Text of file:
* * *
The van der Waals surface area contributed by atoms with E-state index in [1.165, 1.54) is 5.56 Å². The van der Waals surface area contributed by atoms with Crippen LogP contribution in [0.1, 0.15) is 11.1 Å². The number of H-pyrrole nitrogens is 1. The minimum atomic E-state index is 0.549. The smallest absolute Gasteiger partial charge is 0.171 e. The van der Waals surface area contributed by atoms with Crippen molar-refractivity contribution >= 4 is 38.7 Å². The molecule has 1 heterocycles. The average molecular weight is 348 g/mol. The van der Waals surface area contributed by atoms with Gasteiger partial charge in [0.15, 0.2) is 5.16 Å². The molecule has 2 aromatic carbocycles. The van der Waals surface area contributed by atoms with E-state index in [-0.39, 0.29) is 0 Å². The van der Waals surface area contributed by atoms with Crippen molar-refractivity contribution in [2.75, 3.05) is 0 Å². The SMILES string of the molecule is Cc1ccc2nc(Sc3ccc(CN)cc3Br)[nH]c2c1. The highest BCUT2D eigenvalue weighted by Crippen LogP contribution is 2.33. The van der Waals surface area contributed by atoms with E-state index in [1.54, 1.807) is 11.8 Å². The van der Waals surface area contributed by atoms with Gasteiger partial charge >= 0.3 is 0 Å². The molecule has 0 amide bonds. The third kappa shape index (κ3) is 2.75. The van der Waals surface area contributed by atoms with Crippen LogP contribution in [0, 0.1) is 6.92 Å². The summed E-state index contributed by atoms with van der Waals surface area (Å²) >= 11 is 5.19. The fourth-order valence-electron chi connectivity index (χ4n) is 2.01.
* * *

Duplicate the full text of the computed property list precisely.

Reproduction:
The van der Waals surface area contributed by atoms with E-state index in [1.165, 1.54) is 5.56 Å². The van der Waals surface area contributed by atoms with Crippen LogP contribution in [0.1, 0.15) is 11.1 Å². The number of H-pyrrole nitrogens is 1. The minimum atomic E-state index is 0.549. The smallest absolute Gasteiger partial charge is 0.171 e. The van der Waals surface area contributed by atoms with Crippen molar-refractivity contribution >= 4 is 38.7 Å². The molecule has 1 heterocycles. The average molecular weight is 348 g/mol. The van der Waals surface area contributed by atoms with Gasteiger partial charge in [0.15, 0.2) is 5.16 Å². The molecule has 2 aromatic carbocycles. The van der Waals surface area contributed by atoms with E-state index in [-0.39, 0.29) is 0 Å². The van der Waals surface area contributed by atoms with Crippen molar-refractivity contribution in [2.75, 3.05) is 0 Å². The SMILES string of the molecule is Cc1ccc2nc(Sc3ccc(CN)cc3Br)[nH]c2c1. The highest BCUT2D eigenvalue weighted by Crippen LogP contribution is 2.33. The van der Waals surface area contributed by atoms with E-state index in [1.54, 1.807) is 11.8 Å². The van der Waals surface area contributed by atoms with Gasteiger partial charge >= 0.3 is 0 Å². The molecule has 0 amide bonds. The third kappa shape index (κ3) is 2.75. The van der Waals surface area contributed by atoms with Crippen LogP contribution in [0, 0.1) is 6.92 Å². The summed E-state index contributed by atoms with van der Waals surface area (Å²) >= 11 is 5.19. The fourth-order valence-electron chi connectivity index (χ4n) is 2.01.